Computer underground Digest Thur Aug 20, 1992 Volume 4 : Issue 37 Editors: Jim Thomas and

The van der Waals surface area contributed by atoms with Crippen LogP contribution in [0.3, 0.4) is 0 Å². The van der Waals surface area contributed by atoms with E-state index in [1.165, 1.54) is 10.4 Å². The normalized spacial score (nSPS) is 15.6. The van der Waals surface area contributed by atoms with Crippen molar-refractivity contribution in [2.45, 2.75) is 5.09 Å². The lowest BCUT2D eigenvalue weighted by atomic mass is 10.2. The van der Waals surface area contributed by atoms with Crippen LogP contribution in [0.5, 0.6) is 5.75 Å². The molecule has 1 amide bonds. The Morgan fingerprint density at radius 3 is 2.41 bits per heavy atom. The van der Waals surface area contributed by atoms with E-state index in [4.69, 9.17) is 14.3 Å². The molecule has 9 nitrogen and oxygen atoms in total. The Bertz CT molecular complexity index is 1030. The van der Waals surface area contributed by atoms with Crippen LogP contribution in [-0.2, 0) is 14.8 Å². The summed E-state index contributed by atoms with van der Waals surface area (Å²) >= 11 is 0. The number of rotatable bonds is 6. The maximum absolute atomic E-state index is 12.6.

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Computer underground Digest Thur Aug 20, 1992 Volume 4 : Issue 37 Editors: Jim Thomas and Gordon Meyer (TK0JUT2@NIU.BITNET) Copy Editor: Etaion Shrdlu, III Archivist: Brendan Kehoe Shadow-Archivist: Dan Carosone CONTENTS, #4.37 (Aug 20, 1992) File 1--Re: Cu Digest, #4.36 File 2--Ripco the Victim of Misinformation? File 3--Response to Privacy Times Article File 4--Re: Quick reality check..... File 5--Pager Fraud Conviction (Telecom Digest Reprint) File 6--Calif. Woman Convicted in Computerized Tax Refund Scheme File 7--EFF Receives Dvorak/Zoom Award File 8--Pac-Bell's Privacy Rings False (CPSR Press Release) File 9--CPSR 1992 Annual Meeting Cu-Digest is a weekly electronic journal/newsletter. Subscriptions are available at no cost from tk0jut2@mvs.cso.niu.edu. The editors may be contacted by voice (815-753-6430), fax (815-753-6302) or U.S. mail at: Jim Thomas, Department of Sociology, NIU, DeKalb, IL 60115. Issues of CuD can also be found in the Usenet comp.society.cu-digest news group; on CompuServe in DL0 and DL4 of the IBMBBS SIG, DL1 of LAWSIG, and DL0 and DL12 of TELECOM; on Genie in the PF*NPC RT libraries; from America Online in the PC Telecom forum under "computing newsletters;" on the PC-EXEC BBS at (414) 789-4210; and by anonymous ftp from ftp.eff.org (192.88.144.4) and ftp.ee.mu.oz.au European distributor: ComNet in Luxembourg BBS (++352) 466893. COMPUTER UNDERGROUND DIGEST is an open forum dedicated to sharing information among computerists and to the presentation and debate of diverse views. CuD material may be reprinted as long as the source is cited. Some authors do copyright their material, and they should be contacted for reprint permission. It is assumed that non-personal mail to the moderators may be reprinted unless otherwise specified. Readers are encouraged to submit reasoned articles relating to computer culture and communication. Articles are preferred to short responses. Please avoid quoting previous posts unless absolutely necessary. DISCLAIMER: The views represented herein do not necessarily represent the views of the moderators. Digest contributors assume all responsibility for ensuring that articles submitted do not violate copyright protections. ---------------------------------------------------------------------- Date: Sun, 16 Aug 92 19:13:54 -0700 From: nelson@BOLYARD.WPD.SGI.COM(Nelson Bolyard) Subject: File 1--Re: Cu Digest, #4.36 In article <1992Aug16.202305.16708@chinacat.unicom.com> john@ZYGOT.ATI.COM(John Higdon) writes: >After having eight of my residence phone numbers changed, I suddenly >realized that my Pac*Bell Calling Card was invalid. I called the >business office and explained that I wanted a new card. No problem. In >fact, I could select my own PIN. And if I did so, the card would >become usable almost immediately. >Do you see where I am going with this? No effort was made to verify >that I was who I claimed to be, even though my accounts are all >flagged with a password. (When I reminded the rep that she forgot to >ask for my password, she was highly embarrassed.) If I had been Joe >Crook, I would have a nice new Calling Card, complete with PIN, of >which the bill-paying sucker (me) would not have had any knowledge. By >the time the smoke cleared, how many calls to the Dominican Republic >could have been made? To which jmcarli@SRV.PACBELL.COM(Jerry M. Carlin) replies: >All I can say is that we're trying. As I pointed out earlier in this >conversation, it all comes down to people. A mistake was made, no >doubt about it. Can be do a better job than we are doing? We're >trying to. Is being Ok enough? As the current advertising slogan says >"Good enough isn't". This slogan has to translate into real action. What Rubbish! It doesn't "come down to people". At least, it need not. The _computer_ should enforce the right password to modify the account, not the customer rep, and the rep should never SEE the customer's password. The way PACBELL's existing account "password" program apparently works, (information gleaned entirely from public sources of information, including postings to TELECOM-digest and the CU digest) the account holder's password is displayed on a screen, and it is a human's job to verify that the customer speaks the right value. This system was obviously designed by someone who didn't have a CLUE about security. The system should have been designed so that when an account has a password, ANY attempt by a customer service representative to access or modify the account will be blocked until the password is entered by the rep (who presumably has just gotten it from the person on the phone, the alleged customer). I suppose some "supervisor override" password might exist so accounts could be managed when the real customer was dead, but any transactions done using the override password would render the user of that password (e.g. supervisor) _personally_ liable if the actions proved fraudulent (not properly authorized). One final note to all this whining about "we're trying". I'm reminded of parents who teach their children that it's OK to fail "as long as you tried your best". Not one of us who holds a job is ever held up to that ridiculously low standard of performance. No business ever survives by holding itself to that standard. It's galling that PacBell should expect us to apply that standard to them, especially given their regulated monopoly. If PacBell had any competition as a LEC, and that competitor used real (not pretend) password account security, they'd stop this whining and do something about it pronto, while customers went to the competitor in droves. -- Nelson Bolyard MTS Advanced OS Lab Silicon Graphics, Inc. nelson@sgi.COM {decwrl,sun}!sgi!whizzer!nelson 415-390-1919 Disclaimer: I do not speak for my employer. -- ------------------------------ Date: Mon, 17 Aug 1992 19:27:13 PDT From: Jim Thomas Subject: File 2--Ripco the Victim of Misinformation? The dangers of erroneous or fraudulent information can be demonstrated in the abuses of Operation Sun Devil and the "Bill Cook cases." Inaccurate interpretations, questionable "facts" and glib language of posts were used to weave an imagery of a dangerous national conspiracy of hackers intent in disrupting or destroying Life-As-We-Know-It. The Secret Service claimed that a post describing Kermit as a 7-bit protocol was evidence of a conspiracy; Bill Cook described publicly available documents as a map of the E911 system, implying that those who possessed it could endanger national safety and security; Henry Kluepfel identitied to the Secret Service "hackers" who are presumably the CuD moderators; BellSouth claimed that information available in a document costing under $15 was worth several hundred thousand dollars. These claims were used as the basis for raids, indictments, prosecutions, and the disruption of lives and business enterprises who fell victim to the abuse of misinformation. Ripco BBS was a victim of the Sun Devil raids in May, 1990. Although there was no evidence that the sysop, Dr. Ripco, ever engaged in the crimes for which he and others were suspected, and no user of his board was indicted for the suspected crimes, and no material on his board was ever adduced in court in the prosecution of others, he lost equipment, books, posters, and other items. Dr. Ripco was victim of misinformation. Because of the manner in which law enforcement has written search affidavits and indictments drawing from inaccurate information, gross reporting of potentially damaging "facts" cannot go without response. An article appearing in the July 30 issue of Privacy Times (PT), written by Evan Hendricks the editor, is the kind of article that requires a swift reaction. The article is "Hacker 'Manual' Tells 'Wannabes' how to Penetrate TRW Database." Although Ripco is mentioned in only one sentence, it is a damaging choice of words. The article itself describes a "hacker file" detailing how to obtain access to a TRW account, login to the TRW system, find and download information, and interpret the information once obtained. The author(s) of the TRW file, dated April, 1992, write in the style of the juvenile anarchists who fantasize mindless destruction of "The System," and who self-define themselves as "great criminal minds." The PT article itself is well-intended: The goal seems to be to raise the visibility of the security weaknesses of the TRW data base and simultaneously to dramatize the sociopathic tendencies of those who, as Cliff Stoll might say, put razor blades in the sand. But there is one dangerously inaccurate line in the PT story that cannot go without response: "Entitled 'TRW.Masterfile,' the manual was published on the 'Ripco' bulletin board by two authors who identify themselves as 'CitiZen-One" and "Evil Priest." Dr. Ripco responds to this in the following file. But, as a long-time user of Ripco BBS, I searched my own files and discovered the following: 1) There is *NO* such TRW file listed in the file lists 2) There is one Evile Priest and one citizen-0ne listed, but neither are regular users. As of August 15th, the former has not signed on since January, 1992, and the latter hasn't signed on since April, 1992. Neither was listed logs prior to January, 1992 that I could find. The TRW file in question can probably be found on a number of boards. Assuming that the copy I have obtained is identical to the file reported in PT, it would appear to contain no illegal information. Although a "how to" manual, it falls within literature protected under the First Amendment. Although it is poorly written (a Grammatik check rates it as incomprehensible), poorly conceived and argued, childishly simplistic, and quite silly, it reveals little about TRW and contains no proprietary information. To its credit, PT does not sensationalize the document, and the point of the TRW story is not to create hysteria about the dangers of hackers, but appears instead to be simply describing a variant of "anarckidz." However, CuD *strongly* condemns the unsubstantiated allegation that the file was "published" on Ripco. This is a distortion of how files are created and disseminated and implicates a BBS and its sysop in activities over which the sysop has no knowledge. This creates an association between illegal behaviors and Ripco that is not only erroneous, but dangerous. It puts the board and its users at risk for continued law enforcement excesses on the basis of what appears to be unsubstantiated claims of the kind that have been previous justifications for searches and seizures. Misinformation also creates the possibility that the line will be picked up by other media and repeated as true. This occured with the Privacy Times article. James Daley, of Computerword, received a fax of the PT piece, and repeated the allegation in his own column in the August 17 issue of Computerworld without checking the accuracy, without calling Evan Hendricks at Privacy Times, and without calling Ripco. Daley writes: "Two unidentified persons have used the "Ripco" bulletin board to electronically publish a detailed manual, complete with dial-up numbers, geographical codes and methods for conning bureau subscribers into divulging their passwords, for penetrating TRW's credit bureau data base." (p. 47) Seemingly trivial one-liners, like viruses, have a way of spreading their destructiveness. And, just parenthetically, if, in a term paper, a student reproduced material without acknowledging the original source, as the Computerworld article did in reproducing the Privacy Times piece without acknowledging the original author, I would raise the question of plagiarism. If I am correct in my belief that the files were never available on Ripco, I wonder why PT (and Computerworld) made the claim that they were? From what source *did* the writer of the PT article obtain the files? If the article's allusion to Ripco was based on a line in the file itself indicating that the authors of the file could be contacted on Ripco, then why wasn't mention made of other boards (in Florida) also mentioned? Why did the writer of the PT article make no attempt to contact Dr. Ripco? He is accessible, articulate, and quite open. Ripco's number was included in the file, making contact readily possible if the author tried. I contacted the author of the PT article, editor Evan Hendricks. Evan shared my concern that if the facts were as I presented them, then the choice of words was unfortunate. He explained that, especially in technical matters relating to computer technology, he relies on informants. In this case, his informants indicated that the files were "published" (and available) on Ripco. He indicated that he would have to check with his informants to clarify the apparent discrepancy between their account and ours. I agree (and fully sympathize) with Evan on one point: Sometimes secondary facts that are not immediately relevant to the primary focus of a story appears too minor to check. I am convinced of Evan's good faith, and readers of Privacy Times informed CuD that Evan has taken an aggressive and principled stand against excesses of the Secret Service in Steve Jackson games. I also agree that the offending sentence is of the kind that is normally innocuous and the result of a seemingly minor informant error translated into a vague phrase. In this case, however, the phrase could possibly re-appear in an indictment. Evan must, of course, check the accuracy of my account in challenging the availability of the TRW file on Ripco. However, he assured me that if my account is accurate, he will correct the mistake. The intent here is not simply to criticize Privacy Times or its editor. Evan impressed me as concerned, sincere, and highly interested in many of the same issues as CuD, EFF, and others. Of broader relevance is the way that the media often represent the computer culture and the ways in which the participants in that culture respond. In my own experience, most reporters and editors appreciate being informed of alternative interpretations and accurate facts. Sometimes "corrections" are over minor and inconsequential details of no import. At other times, they can be vitally important to rectifying potentially damaging depictions. Either way, gentle but explicit dialogue with the media is crucial to reducing the misunderstandings offered to the public. In this case, I am confident that Privacy Digest and Computerworld will "do the right thing" by checking the accuracy of their allegations. If they find they were in error, I am equally confident that they will retract it. ((Despite my criticism of this particular article, Privacy Times is considered a reputable and helpful source of information on law, government policy, and other issues related to intrusions into and protections of Constitutional rights. It is subscriber-sustained and contains no advertising. Examination copies are available, and subscriptions run $225 a year. For more information, contact Evan Hendricks, Editor; Privacy Times; PO Box 21501; Washington, D.C., ((ADDENDUM: Media persons wishing to contact Ripco BBS may do so at (312) 528-5020. If the lines are busy, which they often are because of its nearly 1,300 users, messages sent to Dr. Ripco at tk0jut2@mvs.cso.niu.edu will be immediately forwarded)) ------------------------------ Date: Sun, 17 Aug 92 19:31:08 CDT From: Dr Ripco Subject: File 3--Response to Privacy Times Article In the July 30, 1992 issue of Privacy Times (v12, #15), a story appears on page one entitled "Hacker 'Manual' Tells Wannabes How To Penetrate TRW Database'. Within this article my board, "Ripco" is mentioned in a manner that implies "the manual" is either available or was sanctioned by myself or the system. This is totally false. The way I see it, the author of the article either failed to check facts or simply irresponsibly reported misinformation. No one from this newsletter has ever contacted me and to the best of my knowledge ever attempted the same. The first sentence of paragraph two reads as follows: >"Entitled 'TRW Masterfile,' the manual was published recently on >the 'Ripco' bulletin board by two authors who identify themselves >as 'CitiZen-One' and 'Evil Priest.'" This document has never been "published", distributed or been available in any other form on my system. By checking the logs I have determined that a user by the name of Evile Preist did call the system once in January of 92 but no activity was shown on the account. In April of 92 a user by the name of Citizen-0ne called 5 times and did in fact upload a file called "TRW_MAST.TXT" on or around April 28th. That file was immediately removed from the uploads directory by myself under the strict rules I self-imposed after being victimized by Operation Sundevil. The uploads on my system are locked and cannot be downloaded by anyone until I clear the lock. Therefore, it was impossible for it to be downloaded during th time it was first uploaded and removed. The logs, which I examined using the bulletin board program that generates a complete listing of uploads and downloads, support my claim. A record is made every time a file is either uploaded or downloaded. This file shows one upload, no downloads. Citizen-0ne and Evile Preist were never regular users of the board. I do not know either one of them and never have had any contact with them that I am aware of. Within the TRW_MAST.TXT file, my system along with its phone number is mentioned but I have no idea why. The cDc (Cult of the Dead Cow) is also mentioned but this does not appear in the article. I cannot control being mentioned in any file. Bulletin board names as far as I know are not copyrighted or trademarked and it's been a tradition for people who write files to stick a plug in for their favorite system or two. Why my system is mentioned by authors who appear to rarely use it is beyond me. I have doubled checked most (if not all) of the files on my system including a telecommunications newsletter and neither this file nor any part of it is or ever on my system available to the users. The two words "published recently" on the Ripco bulletin board contained in the Privacy Times newsletter (p. 1) is absolutely, unequivocally, and egregiously false. Besides, the correct name of the system is "Ripco ][", because the original "Ripco" was removed from service by the Secret Service on May 8 of 1990. Dr. Ripco ------------------------------ Date: Wed, 12 Aug 92 15:57:02 EDT From: Kim Clancy Subject: File 4--Re: Quick reality check..... ((MODERATORS' NOTE: We heard about the AIS BBS from several readers, and checked it out. We we impressed by the collection of text files, the attempt to bring different groups together for the common purposes of security and civilizing the cyber frontier, and the professionalism with which the board is run. AIS BBS is a first-rate resource for security personnel who are concerned with protecting their systems)). 1. What is this Board? (name, number, who runs it (dept & sysop). What kind of software are you using? When did the Board go on-line? The Bulletin Board System (BBS) is run by the Bureau of the Public Debt's, Office of Automated Information System's Security Branch. The mission of the Bureau is to administer Treasury's debt finance operations and account for the resulting debt. The OAIS security branch is responsible for managing Public Debt's computer systems security. The AIS BBS is open to the public and the phone number for the Board is (304) 420-6083. There are three sysops, who manage the Remote Access software. The BBS operates on a stand-alone pc and is not connected to any of other Public Debt systems. The Board is not used to disseminate sensitive information, and has been up operating for the past 15 months. 2. What are the goals and purposes of the Board? The BBS was established to help manage Public Debt's security program. Security managers are located throughout Public Debt's offices in Parkersburg, WV and Washington DC. The security programmers saw a need to disseminate large amounts of information and provide for communication between program participants in different locations. Because the Board was established for internal purposes, the phone number was not published. However, the number was provided to others in the computer security community who could provide information and make suggestions to help improve the bureau's security program. Gradually, others became aware of the Board's existence. 3. What kinds of files and/or programs do you have on the Board? Why/how do you choose the files you have on-line? There is a wide variety of files posted. In the beginning, we posted policy documents, newsletter articles from our internal security newsletter, bulletins issued by CERT, such as virus warnings, and others for internal use. I located some "underground" files that described techniques for circumventing security on one of the systems we manage. The information, from Phrack magazine, was posted for our security managers to use to strengthen security. When we were called by others with the same systems, we would direct them to those files as well. Unexpectedly, the "hacker" that had written the file contacted me through our BBS. In his article he mentioned several automated tools that had helped him take advantage of the system. I requested that he pass on copies of the programs for our use. He agreed. This is how our "hacker file areas" came to be. Other hackers have done the same, and have we also received many files that may be useful. It is, indeed, an unusual situation when hackers and security professionals work together to help secure systems. However, this communication has been beneficial in strengthening an already secure system. 4. Since you and the Secret Service are both part of the U.S. Treasury, was the Board set up to catch "hackers?" No, the BBS was designed to manage our internal security program. We do not allow individuals to sign on with "handles." We do not know if people are hackers when they sign on unless they identify themselves. 5. How did you get the idea to set it up? The security branch accesses many BBSs on a daily basis for research purposes, information retrieval and to communicate with others. Since our security program is decentralized, the BBS seemed to be an effective way of communicating with program participants in diverse locations. 6. What distinguishes your board from sources like CERT, or from "underground" BBSes? First, there is a wide diversity to our files, ranging from CERT advisories to the 40Hex newsletters. Also, many of the files on our system are posted as a resource we use for the implementation of our security program. For example, the Board lists computer based training modules that we have developed, policy documents, and position descriptions. These are files that other security programs can use to implement or help start their programs. On the message side of the BBS, what distinguishes it would have to be the open interaction between hackers, virus writers, phone phreaks and the security community. 7. What kinds of difficulties or problems have you encountered, either from superiors or from users, in operating the Board? I can recall few, if any, difficulties from anyone, users or superiors. Upper management understands the value of the technology and has been extremely supportive. All users have been courteous, professional, and supportive. Security professionals constantly thank us for providing "underground" information for them. It allows others in the field to gain access to valuable information without having to access "underground" systems. Users appreciate the opportunity to share their knowledge with others and seem grateful to have an avenue to communicate with security professionals who will listen to "hackers" experiences. 8. Can you describe any unusual or humorous experiences you have had with users while running the Board? It is unusual for "hackers" and security professionals to work together to help secure systems, but that is what is occurring on our system. I have had requests from other government agencies asking for resumes of "hackers" that may assist them. I have been contacted by numerous government and private agencies asking for our "contacts." I just direct them to the BBS and advise that they post messages regarding the questions they need answered. If anyone is interested in helping, they will respond. It is an unusual situation, but, in my opinion, I can attest that the information we have received has been very useful to our security program. 9. What future plans do you have for improving the hardware, such as upgrading modem, number of lines, or storage capacity, or for developing the services of the Board? Starting July 13th, the Board will be down periodically for system upgrades. We are adding an additional phone line, and a 315 mb hard drive. Also, we are going to make a few changes to reorganize files. It is hoped that group information will be more efficient in this manner. We are also adding RIME relay net conferences and will carry topics such as Data Protection. 10. What should potential users know about the Board or your policies before attempting to receive access? Users must be aware that we do not allow handles on the BBS. If they sign on with a handle it will be deleted. We also reserve the right to review all E-mail, public and private. All users have access to the BBS upon sign on. If a user wants access to the "hacker" file area, they need to send a message to the sysop requesting access. Potential users should know they are welcome to call in and communicate with us and others. ------------------------------ Date: 16 Aug 92 16:40:07 GMT From: 1012breuckma@vmsf.csd.mu.edu Subject: File 5--Pager Fraud Conviction (Telecom Digest Reprint) Angry Callers Help Convict Man Behind Beeper Scheme From {The Milwaukee Journal} 8/16/92 New York, N.Y. - A Manhattan man has been convicted of leaving messages on thousands of beepers for a telephone number that cost $55 to call. While the defendant, Michael Brown, 23, never made a dime, prosecutors said he stood to make millions before he was caught last year. They said he tried to defraud thousand of potential victims. US Atty. Otto Obermaier said Brown hooked up two computers in his apartment and then attached them to two telephone lines. On one line, the computer placed more than 4,000 calls a day to pagers that people carry with them. A message said that a return call for telephone-based informational services should be made to a special 540 number on Brown's second line tied to the second computer. What the unsuspecting people who returned the calls were not advised is that it would cost them $55 a call, in violation of a New York State Public Service Commission regulation requiring operators of toll numbers to advise incoming callers of the cost so they can hang up before being charged. But Brown devised a scheme in which the computer kept callers on the line for at least 20 seconds, the time required so they could be billed for $55 by the telephone company. In a six-day period in February 1991, the first computer spewed out a total of 26,000 calls. But the fraud did not last long because irate subscribers inundated New York Telephone with complaints of the $55 charge. By the time the company notified federal prosecutors and disconnected Brown's two lines, he had billed a total of $198,000. But prosecutors said that he never collected a dime, and that New York Telephone made no efforts to collect the bills. After his conviction last week, Brown faces up to five years in prison and a fine of $250,000 when he is sentenced on Oct. 28. He is free on $30,000 bail. ------------------------------ Date: Tue, 18 Aug 92 23:46:20 EDT From: Subject: File 6--Calif. Woman Convicted in Computerized Tax Refund Scheme California Woman Convicted in Income Tax Refund Scheme Press release from the U.S. Justice Department. To: National Desk, California Correspondent Contact: U.S. Department of Justice, 202-514-2007 FRESNO, Calif., Aug. 18 /U.S. Newswire/ -- Acting Assistant Attorney General James A. Bruton and the United States Attorney for the Eastern District of California, George L. O'Connell, announced Monday, Aug. 17, that Enedina Ochoa of Turlock, Calif., 26, was convicted by a federal jury on Friday, Aug. 14, of one count of conspiracy to defraud the government and 20 counts of assisting others in filing false income tax refund claims with the Internal Revenue Service. The jury trial lasted four days before United States District Judge Oliver W. Wanger. Wanger ordered Ochoa held in custody pending sentencing. Ochoa's scheme exploited the Internal Revenue Service's newly implemented electronic filing system, which allows filers of refund claims to receive their refund checks in one or two days. By causing large numbers of false refund claims to be electronically filed, Ochoa and her co-conspirator, Karleena Pulido, fraudulently obtained approximately $100,000 from the Internal Revenue Service. Most of the criminal activity involved 1991 federal income tax returns filed earlier this year. Ochoa and Pulido, a Turlock income tax preparer who pled guilty two weeks ago to conspiracy to defraud the government and 29 counts of assisting others in filing false claims for income tax refunds, engaged in a scheme to electronically file false refund claims with the I.R.S. by recruiting individuals to provide their real names and social security numbers for use by Pulido on false Forms W-2 which Pulido fabricated. Ochoa then assisted the recruited individuals in electronically filing these false refund claims with the I.R.S. from electronic return transmitters such as Cash-N-Dash, an income tax transmittal and check cashing service headquartered in Fresno. Ochoa and Pulido then divided divided the refund proceeds among themselves and the individuals they recruited. The long-standing I.R.S. system of filing paper returns requires a taxpayer to wait several weeks before receiving a refund check. Ochoa and Pulido face a maximum sentence of ten years imprisonment and a fine of $250,000 for the conspiracy convictions and five years imprisonment for each conviction of assisting in the filing of a false claim. Sentencing is set for Oct. 19, and Oct. 26, for Pulido and Ochoa, respectively, before Wanger. The case is the result of an extensive and ongoing investigation of electronic filing fraud by special agents of the Internal Revenue Service's Criminal Investigation Division, and was prosecuted by Department of Justice Tax Division Trial Attorneys Eric C. Lisann and Floyd J. Miller. It is the first prosecution of this type of crime in this judicial district, and is one of only a very few such cases that have gone to trial anywhere in the United States since the inception of the Internal Revenue Service's electronic filing system. Acting Assistant Attorney General James Bruton stated, "This conviction serves as notice that the federal government is committed to early detection and prosecution of electronic filing schemes. Blatant abuse of the Internal Revenue Service's computerized refund program will not be tolerated." According to Rick Speier, chief of the Internal Revenue Service's Criminal Investigation Division in San Jose and Fresno, "as the use of electronic filing increases, the Internal Revenue Service will continue to be vigilant in identifying electronic filing schemes organized by unscrupulousindividuals who seek to exploit the system for criminal purposes." ------------------------------ From: Rita Marie Rouvalis Subject: File 7--EFF Receives Dvorak/Zoom Award Date: Tue, 18 Aug 92 16:01:17 EDT EFF AWARDED DVORAK/ZOOM AWARD FOR EXCELLENCE IN TELECOMMUNICATIONS AT ONE BBSCON IN DENVER On August 13, the Electronic Frontier Foundation was the recipient of one of twelve Dvorak/Zoom Telecommunications Awards. The Dvorak/Zoom awards are to be given annually in order to recognize individuals and organizations that have made a difference to telecommunications and the BBS conferencing industry. The awards were given for the first time at a presentation ceremony during One BBSCON in Denver. The EFF was cited for "helping to keep telecommunications safe from the potential perils of out-of-control legal departments and over zealous law enforcement agencies." The award also noted that the EFF has become "an extremely important advocacy group for online telecommunications users." Also honored in the awards ceremony were: The WELL Channel 1 BBS Tom Jennings of Fidonet Chuck Forsberg for Zmodem John Friel III for Qmodem Phil Katz for PKZip Ward Christensen for Xmodem Ward Christensen and Randy Seuss for BBS 1 Tom Smith for Procomm for Windows Marshall Dudley for Doorway The Rockwell Design Team for First Single Package V.32N.32bis Chipset A more detailed report on the activities of ONE BBSCON will be the subject of a forthcoming edition of EFFector Online. ------------------------------ Date: Mon, 10 Aug 1992 15:59:31 PDT From: Nikki Draper Subject: File 8--Pac-Bell's Privacy Rings False (CPSR Press Release) PACIFIC BELL'S PHONE PRIVACY RINGS FALSE, SAYS COMPUTER PROFESSIONALS FOR SOCIAL RESPONSIBILITY PALO ALTO, Calif., August 10, 1992 -- Computer Professionals for Social Responsibility (CPSR), a national alliance of professionals concerned with the impact of technology on society based here, expressed deep concern over Pacific Bell's attempt to gut a recent California Public Utility Commission (PUC) order on Calling-Number Identification (CNID). Pacific Bell has requested a rehearing on the PUC restrictions. PacBell's proposal will eliminate important safety and privacy protections in the Commission's order, CPSR charged. CNID allows businesses to collect the phone numbers of customers who call them. The Commission's order guarantees privacy protections for all Californians. PacBell proposes to eliminate a key privacy protection called Per-Line Blocking with Per-Call Unblocking. This feature prevents home numbers from being collected by businesses, unless the caller decides to give it to them. Phone companies would prefer to only offer per-call blocking, a scheme in which caller numbers are always given out unless the caller remembers to dial a blocking code before dialing the desired number. "If this happens, Californians will inevitably receive more junk mail, more annoying phone calls, and greater invasions of their privacy, some of which may be dangerous," said CPSR Chair and user interface expert, Dr. Jeff Johnson. PacBell claims that CNID would give people more control over their privacy by providing the phone number from the calling phone. This is the wrong technological answer to the problem according to Johnson. "What people want to know is who is calling, not what phone is being used. If my wife's car breaks down and she calls me from a pay phone, that's a call I want to answer. CNID doesn't give me any information that will help me do that." In PUC hearings held last year, Johnson accused the phone companies of designing a service that is more useful for businesses in gathering marketing data than for consumers in screening calls. Phone companies are opposed to per-line blocking because it would presumably result in more numbers being kept private, thereby reducing the value of the CNID service to business subscribers. "Phone companies don't want you to block your phone number when you call movie theaters or appliance stores. The more times your number is revealed to businesses, the better! So they oppose reasonable blocking options and are pushing an error-prone one," he said. If only per-call blocking were available, residential phone customers -- or their children, parents, grandparents, guests -- would often forget to dial their blocking code before making a call, resulting in frequent disclosure of private information to businesses without the consent, and sometimes even without the knowledge, of the caller. "Unless PacBell is willing to live within the very reasonable bounds set by the PUC decision, the concerns of Californians will be far better served if CNID is simply not offered at all," said Johnson. "Subscriber privacy is more important that Pacific Bell's profits." Founded in 1981, CPSR is a public interest alliance of computer scientists and other professionals interested in the impact of computer technology on society. As technical experts and informed citizens, CPSR members provide the public and policy makers with realistic assessments of the power, promise, and limitations of computer technology. It is a national organization, with 21 chapters throughout the United States. The organization also has program offices in Washington D.C. and Cambridge, MA. For information on CPSR, contact the national office at 415-322-3778 or cpsr@csli.stanford.edu. ------------------------------ Date: Tue, 18 Aug 1992 15:22:45 PDT From: Nikki Draper Subject: File 9--CPSR 1992 Annual Meeting COMPUTER PROFESSIONALS FOR SOCIAL RESPONSIBILITY 1992 ANNUAL MEETING OCTOBER 17TH AND 18TH STANFORD UNIVERSITY PALO ALTO, CALIFORNIA In the heat of a presidential campaign, CPSR asks computer professionals to take a critical look at how politics affects technology and how technology affects the political process. Computer scientists from across the country will rigorously examine this years techno - speak to find the substance amid the line noise. Our annual meeting is open to everyone who has an interest in computers, communication, and our role as citizens in a high-tech society. Computer Professionals for Social Responsibility is a national alliance of professionals dedicated to promoting the responsible use of computer technology, ensuring that information technology plays a positive role in society. *********************************************************************** SATURDAY, OCTOBER 17TH 8 a.m. - 9 a.m. Registration and Continental Breakfast 9:00 - 9:15 Welcome 9:15 - 10:45 Teledemocracy & Citizen Participation: Beyond the Electronic Town Meeting Electronic media allow politicians and the general public to communicate in new ways. An election year look at the dangers and the opportunities of electronic democracy. 10:45 - 11:00 Break 11:00-12:30 The Politics of Cryptography Cryptography is a means of ensuring the privacy and integrity of electronically transmitted information. The military/intelligence establishment has traditionally restricted the development and dissemination of this technology. With the end of the Cold War and the rapid expansion of the electronic network, government policy in cryptography has come to the forefront. This panel examines the current issues. Moderated by David Sobel, Legal Counsel for CPSR. 12:30 - 2:00 Lunch break 2:00 - 3:30 Everything's Digital! Media Convergence: Hope, Hell, or Hype? Big industry players are promoting multimedia convergence as the next technological frontier. There's smoke, but is there fire? As all forms of information congeal into a digital soup, convergence raises issues of ownership, authorship, integrity and access. Is convergence television to the 10th power, a consumer nightmare, or a true vision of a new creativity? Moderated by Amy Pearl of Sun Microsystems. 3:30-3:45 Break 3:45-5:00 Envisioning Technology Policy in a Democratic Society How do we translate our vision of technology's promise into democratic reality? A panel of activists looks at the development of American technology policy and asks the crucial question: Is it the vision thing or deep doodoo? CPSR Board member, Jim Davis moderates. 5:00-7:30 Break 7:30-8:30 No Host Bar at Ming's Villa 8:30-10:30 Banquet at Ming's Villa Dave Liddle of Interval Research speaks on Computing in the 21st Century. Announcement and presentation of the Norbert Wiener Award for Social and Professional Responsibility in Computing. SUNDAY, OCTOBER 18TH 8 a.m. - 9 a.m. Continental Breakfast 9:00 - 9:15 Welcome 9:15- 10:30 CPSR: How We Have Impact and Why We Win For over a decade, CPSR has had an important impact on national, international, state and local technology policy. To continue our success, CPSR activists share case studies of our of public policy successes. By understanding why we win, we can maximize our impact in the future. 10:30-10:45 Break 10:45-12:15 Organizing for the Future A plenary discussion of CPSR's program areas - defining the issues, building consensus, and setting the agenda. 12:15-2 p.m. Lunch 2:00-3:00 CPSR Working Groups Break out groups, based on the morning's plenary, allow participants to chart CPSR's plans on key program issues: civil liberties, privacy, 21st Century, reliability and risk, workplace issues, and more. 5 minute break 3:00 - 4:00 Leadership Development Workshops Break out sessions on leadership development, organizing on the net, chapter development, and more. 4:00-4:15 Break 4:15-5:30 Reports, evaluation, and President's message. *********************************************************************** Name _____________________________________________________ Address ___________________________________________________ City__________________________State ________Zip Code_________ Telephone__________________________________________________ Important: Registration is on a first come, first serve basis. We expect these events will sell out, so it is important that you return the registration form as soon as possible to guarantee places at the meeting and banquet. EARLY REGISTRATION (received by 10/9/92) CPSR Member Meeting and banquet $85 Meeting only $45 Banquet only $40 Nonmember Meeting and banquet $95 Meeting only $50 Banquet only $45 By adding $40 for a one-year CPSR membership, you can become eligible for member prices. CPSR also offers a sliding scale fee for registration to the meeting. If you are interested, call the National Office at 415-322-3778, for details or send us email at cpsr@csli.stanford.edu LATE REGISTRATION (received after 10/9/92) CPSR Member Meeting and banquet $95 Meeting only $50 Banquet only $45 Nonmember Meeting and banquet $105 Meeting only $55 Banquet only $50 I want a vegetarian dinner at the Banquet. _____YES ______NO BRING SOMEONE WHO IS NOT A CPSR MEMBER TO THE ANNUAL MEETING, AND GET $5.00 OFF YOUR REGISTRATION FEE!! I can't attend the Annual Meeting, but I want to support the work of CPSR. I've enclosed a tax deductible contribution to help create a successful organization. Total enclosed $___________ Please send me _____ brochures to hand out to my friends and colleagues. Make check payable to CPSR. Mail to: CPSR P.O. Box 717, Palo Alto, CA 94301 For more information on CPSR call 415-322-3778 or send email to cpsr@csli.stanford.edu ------------------------------ End of Computer Underground Digest #4.37 ************************************